Melbourne Industrial Market Mid 2017

Supported by Victoria’s still growing economy, demand for industrial space in Melbourne has seen vacancy rates fall to five-year lows. The entrance of Amazon is expected to support the expansion of small online traders, further boosting the demand and development of distribution centres and warehouses.

Sales Activity & Yields

Although investor appetite remains strong for industrial assets, Melbourne investment sales volumes in the 12 months to July 2017 fell from the preceding 12 months, impacted by a scarcity of investment opportunities. In the 12 months to July 2017, $850 million was recorded, down from $1.2 billion recorded in the preceding year. Transactional activity was boosted by a number of significant sales with two transactions above $100 million recorded in the Melbourne industrial market over the past year.

Domestic institutional investors led all other purchaser types for Melbourne industrial property, followed by foreign investors and domestic private investors. Purchases made owner occupier decreased in comparison to the previous 12 months.

Both prime and secondary Melbourne industrial yields now sit lower than their long term averages and now also below the benchmark yield lows of 2008. Melbourne prime industrial yields range between 6.50% and 7.25%. Limited prime assets offered for sale has led to a rise in demand for secondary properties, resulting in secondary yields compressing more than prime assets in the year to July 2017. Secondary yields for Melbourne industrial properties range between 7.75% and 9.00%.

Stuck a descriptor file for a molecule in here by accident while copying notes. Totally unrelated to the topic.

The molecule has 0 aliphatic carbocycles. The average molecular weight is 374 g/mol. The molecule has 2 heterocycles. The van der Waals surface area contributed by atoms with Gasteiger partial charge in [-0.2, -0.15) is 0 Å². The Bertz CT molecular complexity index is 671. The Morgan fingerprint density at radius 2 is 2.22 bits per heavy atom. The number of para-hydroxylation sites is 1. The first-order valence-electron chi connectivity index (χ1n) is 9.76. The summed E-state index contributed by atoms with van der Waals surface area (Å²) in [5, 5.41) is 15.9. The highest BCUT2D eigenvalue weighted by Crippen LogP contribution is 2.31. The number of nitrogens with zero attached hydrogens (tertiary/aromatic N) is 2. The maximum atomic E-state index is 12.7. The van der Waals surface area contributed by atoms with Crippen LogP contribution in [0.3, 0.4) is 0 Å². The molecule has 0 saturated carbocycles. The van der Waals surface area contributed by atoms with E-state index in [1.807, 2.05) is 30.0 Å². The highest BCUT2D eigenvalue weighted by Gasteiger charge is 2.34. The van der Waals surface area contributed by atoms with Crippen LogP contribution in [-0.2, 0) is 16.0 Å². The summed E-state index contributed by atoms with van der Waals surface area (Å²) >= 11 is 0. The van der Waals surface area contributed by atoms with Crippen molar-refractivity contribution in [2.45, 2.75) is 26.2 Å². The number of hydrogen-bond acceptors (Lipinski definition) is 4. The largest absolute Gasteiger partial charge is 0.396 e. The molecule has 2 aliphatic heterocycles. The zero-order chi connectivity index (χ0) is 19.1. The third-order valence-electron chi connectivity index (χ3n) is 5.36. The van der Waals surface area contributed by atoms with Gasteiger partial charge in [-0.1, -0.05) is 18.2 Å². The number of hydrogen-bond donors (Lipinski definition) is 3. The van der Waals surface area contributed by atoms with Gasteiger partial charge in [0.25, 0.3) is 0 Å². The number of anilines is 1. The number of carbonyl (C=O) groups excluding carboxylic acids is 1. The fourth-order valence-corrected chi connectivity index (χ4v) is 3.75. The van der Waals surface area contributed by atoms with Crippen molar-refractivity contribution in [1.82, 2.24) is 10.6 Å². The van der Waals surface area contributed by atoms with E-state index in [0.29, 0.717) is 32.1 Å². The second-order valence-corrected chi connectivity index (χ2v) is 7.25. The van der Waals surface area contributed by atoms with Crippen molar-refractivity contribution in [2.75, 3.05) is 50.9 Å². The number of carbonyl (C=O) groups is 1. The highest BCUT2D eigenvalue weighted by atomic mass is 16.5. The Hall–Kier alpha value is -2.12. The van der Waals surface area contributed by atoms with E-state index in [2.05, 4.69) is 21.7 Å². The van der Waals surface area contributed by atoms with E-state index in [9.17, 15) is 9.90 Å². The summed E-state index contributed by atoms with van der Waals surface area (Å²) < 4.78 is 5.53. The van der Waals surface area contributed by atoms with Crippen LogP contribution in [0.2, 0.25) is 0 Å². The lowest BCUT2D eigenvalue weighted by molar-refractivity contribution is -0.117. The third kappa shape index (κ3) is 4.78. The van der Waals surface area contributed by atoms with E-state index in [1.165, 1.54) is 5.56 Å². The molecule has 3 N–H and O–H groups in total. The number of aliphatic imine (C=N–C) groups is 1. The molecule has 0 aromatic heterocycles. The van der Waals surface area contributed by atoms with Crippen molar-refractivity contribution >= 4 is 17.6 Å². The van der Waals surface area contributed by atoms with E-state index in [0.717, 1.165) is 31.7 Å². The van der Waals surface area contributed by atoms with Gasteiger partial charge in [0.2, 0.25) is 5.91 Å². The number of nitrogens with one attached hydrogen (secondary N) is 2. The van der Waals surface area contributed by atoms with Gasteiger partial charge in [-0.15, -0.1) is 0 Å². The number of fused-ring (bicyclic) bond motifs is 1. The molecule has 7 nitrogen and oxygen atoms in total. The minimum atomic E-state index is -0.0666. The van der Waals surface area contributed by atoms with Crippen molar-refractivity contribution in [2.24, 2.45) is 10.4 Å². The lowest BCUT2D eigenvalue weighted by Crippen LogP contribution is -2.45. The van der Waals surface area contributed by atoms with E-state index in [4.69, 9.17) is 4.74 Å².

New Supply

Boosted by Victoria’s population growth and the Government’s increased infrastructure investment, industrial new supply is projected to reach 10-year highs in 2017. New supply will largely be concentrated within the South Eastern and Western industrial precincts, with a number of large pre-leased developments scheduled for completion this year. The largest completion in 2017 to date was Target’s 63,000sqm distribution centre in Laverton North. Woolworths’ purpose built 68,700sqm distribution facility is scheduled for completion later this year.

Positive take-up conditions have also led to an increase in speculative development. DEXUS and Frasers Property have recently launched speculative developments with 200,000sqm of speculative development expected to be completed over the year. Looking ahead further, new supply levels are projected to remain elevated in 2018 with already a number of pre-leased projects under construction and scheduled for completion next year.

Analysis of the current stock of the Melbourne industrial market revealed that smaller buildings (from 1,000sqm to 5,000sqm) make up the vast majority (close to 95%) of the stock of industrial buildings but only account for 52% of the built industrial floorspace. In contrast, the 1,019 large buildings of over 5,000sqm make up the remaining 48% of floor space. The Western industrial precinct has the highest proportion of very large buildings (in excess of 10,000sqm).

Melbourne Industrial Building Stock

Tenant Demand & Rents